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Penn's Colony Festival captures Western Pennsylvania's past

| Monday, Sept. 30, 2013, 10:36 a.m.
Bill Shirley | For The Valley News Dispatch
Robert John 'R.J.' Wood, right, and other re-enactors in Capt. William Trent's Company of the Virginia Militia fire a volley at French troops during a demonstration at the 30th Penn's Colony Festival in Clinton Township on Sunday, Sept. 29, 2013.
Bill Shirley | For The Valley News Dispatch
Olivia Klinger, left, 4, is all too happy to have her mom, Cathy Klinger of Lower Burrell, sample her chocolate ice cream while at the 30th Penn's Colony Festival in Clinton Township on Sunday, Sept. 29, 2013.

Seeing history come to life at the Penn's Colony Festival as a child made a lasting impression on Erin Musher.

The event recaptures the era of the French and Indian War, when Western Pennsylvania was the frontline for combat between British and French troops and their Indian allies.

Musher first attended the event years ago when it was held at North Park. On Sunday, she revisited the festival to take in this year's final day with her children and their stepmother, Kate McCaffery of O'Hara, at its present location near Saxonburg.

“I came when it was first starting when I was a kid,” said Musher, 37, of Blawnox. “I had fun, so I thought I would bring my kids to see if they would enjoy it. So far, it's been pretty good.”

Musher spoke as her daughters Kyra McCaffery, 11, and Ava McCaffery, 7, stood a few feet away with their stepmother, transfixed by colonial re-enactor Jim Roberts of Washington, Pa., who played tunes on his Scottish Lowland bagpipes.

A visit to the colonial village and marketplace that comes to life two weekends every September seemed natural for her daughters.

“They've never been to something like this, but they are interested in history and science and learning about the past,” Musher said.

The festival features re-enactments of the frontier combat that took place during that time, complete with musket and cannon fire.

That was Kyra's favorite part of Penn's Colony. “The re-enactments, that was awesome,” she said.

For Ava, it was another military moment. “Signing the paper that said I'm a British soldier,” she said.

“It was really cool to see all that,” said Kate McCaffery, who added that she enjoyed the dozens of shops in the village.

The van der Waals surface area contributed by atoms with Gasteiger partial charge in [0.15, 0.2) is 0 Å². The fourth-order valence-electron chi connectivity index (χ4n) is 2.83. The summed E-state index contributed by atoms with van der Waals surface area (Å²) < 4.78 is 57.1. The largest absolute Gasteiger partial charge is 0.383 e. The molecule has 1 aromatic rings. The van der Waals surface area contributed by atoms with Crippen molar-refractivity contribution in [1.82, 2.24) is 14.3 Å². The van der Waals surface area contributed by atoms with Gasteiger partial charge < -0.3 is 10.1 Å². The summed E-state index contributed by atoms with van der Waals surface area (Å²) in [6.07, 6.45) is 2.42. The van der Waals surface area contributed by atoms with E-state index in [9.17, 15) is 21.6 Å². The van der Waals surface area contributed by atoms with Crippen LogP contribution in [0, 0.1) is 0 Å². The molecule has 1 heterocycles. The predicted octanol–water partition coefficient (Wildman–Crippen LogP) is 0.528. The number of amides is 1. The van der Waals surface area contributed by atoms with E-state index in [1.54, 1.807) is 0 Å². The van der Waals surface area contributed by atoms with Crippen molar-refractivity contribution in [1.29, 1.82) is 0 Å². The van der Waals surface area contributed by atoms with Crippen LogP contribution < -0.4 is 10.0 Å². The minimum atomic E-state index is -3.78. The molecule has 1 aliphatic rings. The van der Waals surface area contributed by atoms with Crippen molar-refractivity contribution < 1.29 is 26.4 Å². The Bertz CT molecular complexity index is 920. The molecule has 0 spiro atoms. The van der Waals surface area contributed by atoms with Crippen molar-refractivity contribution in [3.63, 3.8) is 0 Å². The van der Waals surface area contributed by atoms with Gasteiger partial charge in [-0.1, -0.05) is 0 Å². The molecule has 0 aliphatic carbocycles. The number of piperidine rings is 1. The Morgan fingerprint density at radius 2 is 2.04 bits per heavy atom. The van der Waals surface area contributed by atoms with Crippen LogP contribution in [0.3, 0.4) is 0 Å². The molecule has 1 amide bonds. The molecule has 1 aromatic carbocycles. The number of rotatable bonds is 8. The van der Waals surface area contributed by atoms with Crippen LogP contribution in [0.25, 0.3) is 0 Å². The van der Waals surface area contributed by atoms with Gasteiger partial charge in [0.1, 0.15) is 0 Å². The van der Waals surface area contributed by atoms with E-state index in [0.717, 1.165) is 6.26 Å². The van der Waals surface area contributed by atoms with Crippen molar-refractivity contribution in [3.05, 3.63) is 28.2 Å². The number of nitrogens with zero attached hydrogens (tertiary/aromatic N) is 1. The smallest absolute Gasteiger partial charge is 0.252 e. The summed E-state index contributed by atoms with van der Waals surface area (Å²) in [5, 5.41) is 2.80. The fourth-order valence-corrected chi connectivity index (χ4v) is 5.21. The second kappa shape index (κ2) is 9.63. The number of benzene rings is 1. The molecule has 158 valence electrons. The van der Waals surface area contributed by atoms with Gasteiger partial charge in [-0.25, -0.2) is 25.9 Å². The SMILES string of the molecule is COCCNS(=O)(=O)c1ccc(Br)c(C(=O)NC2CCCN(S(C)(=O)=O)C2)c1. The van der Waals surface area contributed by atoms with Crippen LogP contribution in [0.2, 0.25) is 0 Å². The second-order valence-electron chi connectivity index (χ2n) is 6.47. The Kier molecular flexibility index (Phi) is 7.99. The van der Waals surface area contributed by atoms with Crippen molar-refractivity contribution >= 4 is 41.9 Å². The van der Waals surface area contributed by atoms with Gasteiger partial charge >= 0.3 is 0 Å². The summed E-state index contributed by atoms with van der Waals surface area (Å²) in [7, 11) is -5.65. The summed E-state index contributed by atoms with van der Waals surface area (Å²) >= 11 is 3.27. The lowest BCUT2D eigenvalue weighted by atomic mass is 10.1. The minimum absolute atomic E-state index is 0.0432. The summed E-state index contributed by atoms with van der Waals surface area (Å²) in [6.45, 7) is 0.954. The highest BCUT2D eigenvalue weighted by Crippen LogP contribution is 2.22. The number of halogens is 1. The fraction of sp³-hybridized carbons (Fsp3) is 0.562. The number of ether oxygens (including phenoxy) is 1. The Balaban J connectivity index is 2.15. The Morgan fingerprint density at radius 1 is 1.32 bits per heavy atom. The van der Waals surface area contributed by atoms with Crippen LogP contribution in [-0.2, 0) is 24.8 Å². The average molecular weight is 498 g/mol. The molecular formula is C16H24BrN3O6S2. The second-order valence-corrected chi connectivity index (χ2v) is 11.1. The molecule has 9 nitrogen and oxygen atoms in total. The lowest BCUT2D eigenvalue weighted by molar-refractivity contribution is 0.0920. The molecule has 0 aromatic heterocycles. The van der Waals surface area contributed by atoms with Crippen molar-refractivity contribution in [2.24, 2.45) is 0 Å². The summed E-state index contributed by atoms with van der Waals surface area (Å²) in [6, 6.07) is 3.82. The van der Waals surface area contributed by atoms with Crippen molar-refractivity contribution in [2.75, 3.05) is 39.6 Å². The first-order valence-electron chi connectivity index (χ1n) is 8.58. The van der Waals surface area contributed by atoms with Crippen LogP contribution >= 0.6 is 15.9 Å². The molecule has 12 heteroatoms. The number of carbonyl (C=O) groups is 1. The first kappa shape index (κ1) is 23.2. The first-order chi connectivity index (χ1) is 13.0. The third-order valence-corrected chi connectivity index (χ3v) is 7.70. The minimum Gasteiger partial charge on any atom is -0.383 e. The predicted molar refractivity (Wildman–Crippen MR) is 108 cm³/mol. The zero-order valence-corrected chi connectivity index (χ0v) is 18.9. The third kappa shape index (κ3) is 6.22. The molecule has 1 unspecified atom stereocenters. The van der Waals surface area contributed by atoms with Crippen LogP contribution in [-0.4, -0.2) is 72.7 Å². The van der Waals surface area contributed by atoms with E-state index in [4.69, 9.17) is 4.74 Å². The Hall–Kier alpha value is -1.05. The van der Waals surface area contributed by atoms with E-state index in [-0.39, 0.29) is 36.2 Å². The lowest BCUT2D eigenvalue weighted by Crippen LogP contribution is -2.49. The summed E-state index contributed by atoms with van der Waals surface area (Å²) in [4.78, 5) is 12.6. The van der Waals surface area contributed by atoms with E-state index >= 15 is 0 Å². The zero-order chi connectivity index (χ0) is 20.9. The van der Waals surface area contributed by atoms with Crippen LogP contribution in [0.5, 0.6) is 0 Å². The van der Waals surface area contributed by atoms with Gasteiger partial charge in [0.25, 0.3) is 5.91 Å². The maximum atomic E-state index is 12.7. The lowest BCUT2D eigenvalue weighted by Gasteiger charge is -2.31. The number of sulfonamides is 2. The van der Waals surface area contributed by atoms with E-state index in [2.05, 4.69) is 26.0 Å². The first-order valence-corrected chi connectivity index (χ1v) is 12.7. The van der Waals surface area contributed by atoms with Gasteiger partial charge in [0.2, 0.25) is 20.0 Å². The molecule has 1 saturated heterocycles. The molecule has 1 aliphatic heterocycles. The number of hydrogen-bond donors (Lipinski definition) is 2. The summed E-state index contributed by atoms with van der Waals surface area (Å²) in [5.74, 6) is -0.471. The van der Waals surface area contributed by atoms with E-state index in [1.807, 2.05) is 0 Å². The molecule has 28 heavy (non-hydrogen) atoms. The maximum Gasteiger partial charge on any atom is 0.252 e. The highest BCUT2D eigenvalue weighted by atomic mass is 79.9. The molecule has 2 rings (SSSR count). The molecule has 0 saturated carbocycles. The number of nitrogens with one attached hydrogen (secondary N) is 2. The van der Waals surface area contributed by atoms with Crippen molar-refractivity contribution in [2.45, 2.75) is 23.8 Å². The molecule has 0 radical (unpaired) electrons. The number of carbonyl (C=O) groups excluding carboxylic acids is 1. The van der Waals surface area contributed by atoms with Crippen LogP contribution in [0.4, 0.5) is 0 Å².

Those shops, most of them in tents, sold everything from pewter to baskets, jewelry, toys and even “poor man's portraits” — silhouettes done in black felt. They were grouped in neighborhoods with names such as “Allegheny Grove,” “Venango Village” and “Mingo Town.”

For re-enactors like Roberts, who has been doing it for 22 years, young people like the McCaffery sisters are what re-enacting is all about.

“One of the reasons I do the French and Indian War is because it is not taught in the schools,” Roberts said. “By being out here, we are teaching them about the French and Indian War.”

Re-enactors R.J. Wood of Slippery Rock and Jack Oelschlager of Canonsburg are part of Trent's Company, a colonial militia unit from Virginia that was commanded by William Trent. Oelschlager said that in 1754, Trent built the first fort where the three rivers meet at present day Pittsburgh, but he had to abandon it when confronted by a large force of French and Indians. The French demolished Trent's small fort and built a much larger Fort Duquesne at the site.

Wood said the French and Indian War appealed to him as a re-enactor because of that Western Pennsylvania connection.

“There's a lot of history connected to this area,” he said.

Jami Beck Ritchey, 36, a Leechburg native who lives in the Cambria County community of Northern Cambria, drove more than an hour with her daughters, Isabella, 5, and Abriella, 3, to get to the festival, which they attended last year.

While her daughters snacked on beef jerky from a shop that also featured venison, elk and buffalo jerky, Ritchey paused to consider the appeal Penn's Colony has for her.

“I don't know,” she said. “I guess just how they all dress up. It's a nice day out, and the food is good.”

Food was sold at establishments with names like “The Fin and Claw,” where fish and crab cakes were available; “The Bird In Hand,” which offered turkey on a croissant; and “The Missing Pig,” which served pork barbecue. Smoked turkey legs, spiced sausage and hot dogs also were available.

It was the first thing Jim Newman, 51, commented on.

“The food is really great,” said the former Kittanning resident who lives in the South Hills. “This is the first festival I've gone to. It's a lot better than I thought it would be.”

His companion, Beth Burgess, 46, from the South Hills, said, “I love the location. It's really rustic.”

Burgess and Newman also mentioned the entertainment as they sat at one of the two festival amphitheaters set among the trees, listening to the two-person group Celtic Shores perform Irish tunes.

As for coming to next year's festival, Newman didn't hesitate in his response.

“Oh yeah,” he said. “We'll be back.”

Tom Yerace is a staff writer for Trib Total Media. He can be reached at 724-226-4675 or

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